• Levy Positions Report
  • Detailed Expenses
  • General Ledger
  • GST Report (if GST registered)
  • ATO Integrated Client Account (from tax agent)

You might notice that the Key Statement of Financial Information is not included in the list. Aylie explains why, “This report doesn’t actually marry up to anything else. It’s just a statement of information as it’s named, but it doesn’t form part of an audit.”

Clear unpresented items on your bank reconciliation

As a strata manager, I hope you’re diligent when it comes to reconciling your bank accounts. In preparing for an audit, Aylie recommends also looking at the unpresented items on the bank reconciliation report. “Unpresented deposits are of the most concern,” says Aylie. “It could’ve been a deposit that was given over-the-counter and you’ve receipted so your system is going to think it’s in the bank. Or it could be a settlement cheque that you’ve receipted but the cheque hasn’t physically been banked.”

According to Aylie, it is best to process these deposits as soon as possible, adding that outstanding deposits more than 2 weeks old should be investigated and actioned.

Aylie also recommended that strata managers run the outstanding deposit and unpresented withdrawals report in Strata Master at the end of every month to keep on top of these items.

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Compare with the Balance Sheet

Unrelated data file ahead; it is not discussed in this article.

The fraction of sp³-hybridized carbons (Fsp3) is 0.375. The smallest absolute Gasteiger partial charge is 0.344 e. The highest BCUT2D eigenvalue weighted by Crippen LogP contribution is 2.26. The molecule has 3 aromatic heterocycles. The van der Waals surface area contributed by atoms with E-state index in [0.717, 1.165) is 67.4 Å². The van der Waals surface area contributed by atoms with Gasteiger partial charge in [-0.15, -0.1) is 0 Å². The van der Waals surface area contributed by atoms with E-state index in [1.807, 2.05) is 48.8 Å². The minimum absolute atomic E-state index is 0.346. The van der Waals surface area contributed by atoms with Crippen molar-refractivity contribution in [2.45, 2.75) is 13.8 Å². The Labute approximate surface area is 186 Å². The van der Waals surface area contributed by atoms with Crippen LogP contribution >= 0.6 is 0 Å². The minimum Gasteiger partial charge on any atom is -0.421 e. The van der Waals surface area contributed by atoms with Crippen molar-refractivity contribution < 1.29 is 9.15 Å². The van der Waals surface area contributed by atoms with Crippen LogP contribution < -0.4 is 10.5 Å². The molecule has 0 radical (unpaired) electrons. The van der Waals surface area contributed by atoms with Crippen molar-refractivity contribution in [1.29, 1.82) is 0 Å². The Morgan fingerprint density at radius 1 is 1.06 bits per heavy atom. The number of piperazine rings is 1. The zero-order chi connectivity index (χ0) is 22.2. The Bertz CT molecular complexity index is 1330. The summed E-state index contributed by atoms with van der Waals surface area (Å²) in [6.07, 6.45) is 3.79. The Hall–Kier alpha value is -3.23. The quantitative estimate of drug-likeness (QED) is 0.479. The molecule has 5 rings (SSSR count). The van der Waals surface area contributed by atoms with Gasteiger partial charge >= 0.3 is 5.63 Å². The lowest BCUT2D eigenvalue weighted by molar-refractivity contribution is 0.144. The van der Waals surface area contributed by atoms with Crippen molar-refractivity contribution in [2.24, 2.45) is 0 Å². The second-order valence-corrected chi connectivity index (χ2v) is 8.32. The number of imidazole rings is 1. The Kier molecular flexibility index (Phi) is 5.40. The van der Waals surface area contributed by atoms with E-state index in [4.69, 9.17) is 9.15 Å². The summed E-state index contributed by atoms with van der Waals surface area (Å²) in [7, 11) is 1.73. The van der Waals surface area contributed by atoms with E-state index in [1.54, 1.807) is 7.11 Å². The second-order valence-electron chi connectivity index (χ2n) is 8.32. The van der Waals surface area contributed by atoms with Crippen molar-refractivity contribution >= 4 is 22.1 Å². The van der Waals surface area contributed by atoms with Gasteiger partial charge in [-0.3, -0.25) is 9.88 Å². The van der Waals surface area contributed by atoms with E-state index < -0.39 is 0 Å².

After doing your bank reconciliation and tidying up outstanding items, it is now time to compare all those amounts on the balance sheet against the following supporting documentation:

  1. Levy Positions

The Levy Positions Report provides a snapshot of your levies, and the only way your balance sheet and levy positions don’t match is if someone has journaled to the clearing account.

In Strata Master a notification is set up to alert a user if they try to journal to the levies receivable account. However, even with safeguards mismatches still happen – often with unallocated funds. Aylie recommends reviewing the general ledger report to see if somebody has actually done a journal to those accounts against the actual payment account on the balance sheet.

  1. Outstanding Creditors

If you get an outstanding creditors listing from Strata Master, and it doesn’t match the balance sheet, it is most likely someone has journaled or made a direct payment out of the clearing account – and they will never reconcile until that problem has been fixed. The best practice is to resolve the issue early on as it’s going to be a lot more complicated and difficult to work out where it came from if you dismiss it for years.